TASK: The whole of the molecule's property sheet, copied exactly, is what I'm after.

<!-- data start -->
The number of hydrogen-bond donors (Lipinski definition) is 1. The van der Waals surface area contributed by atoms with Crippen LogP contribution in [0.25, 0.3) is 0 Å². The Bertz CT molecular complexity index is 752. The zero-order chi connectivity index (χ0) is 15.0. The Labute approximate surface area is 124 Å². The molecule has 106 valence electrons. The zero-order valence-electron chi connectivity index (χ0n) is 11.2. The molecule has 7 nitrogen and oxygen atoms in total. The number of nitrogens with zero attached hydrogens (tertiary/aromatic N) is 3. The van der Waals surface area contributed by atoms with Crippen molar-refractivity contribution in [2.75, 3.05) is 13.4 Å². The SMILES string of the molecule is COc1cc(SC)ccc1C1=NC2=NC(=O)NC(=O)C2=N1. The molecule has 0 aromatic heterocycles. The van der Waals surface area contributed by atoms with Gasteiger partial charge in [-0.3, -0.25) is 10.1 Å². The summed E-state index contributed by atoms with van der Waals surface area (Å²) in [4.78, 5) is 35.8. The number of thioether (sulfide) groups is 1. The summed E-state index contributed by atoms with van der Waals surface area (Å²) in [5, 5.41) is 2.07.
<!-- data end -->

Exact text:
The number of hydrogen-bond donors (Lipinski definition) is 1. The van der Waals surface area contributed by atoms with Crippen LogP contribution in [0.25, 0.3) is 0 Å². The Bertz CT molecular complexity index is 752. The zero-order chi connectivity index (χ0) is 15.0. The Labute approximate surface area is 124 Å². The molecule has 106 valence electrons. The zero-order valence-electron chi connectivity index (χ0n) is 11.2. The molecule has 7 nitrogen and oxygen atoms in total. The number of nitrogens with zero attached hydrogens (tertiary/aromatic N) is 3. The van der Waals surface area contributed by atoms with Crippen molar-refractivity contribution in [2.75, 3.05) is 13.4 Å². The SMILES string of the molecule is COc1cc(SC)ccc1C1=NC2=NC(=O)NC(=O)C2=N1. The molecule has 0 aromatic heterocycles. The van der Waals surface area contributed by atoms with Gasteiger partial charge in [-0.3, -0.25) is 10.1 Å². The summed E-state index contributed by atoms with van der Waals surface area (Å²) in [4.78, 5) is 35.8. The number of thioether (sulfide) groups is 1. The summed E-state index contributed by atoms with van der Waals surface area (Å²) in [5, 5.41) is 2.07.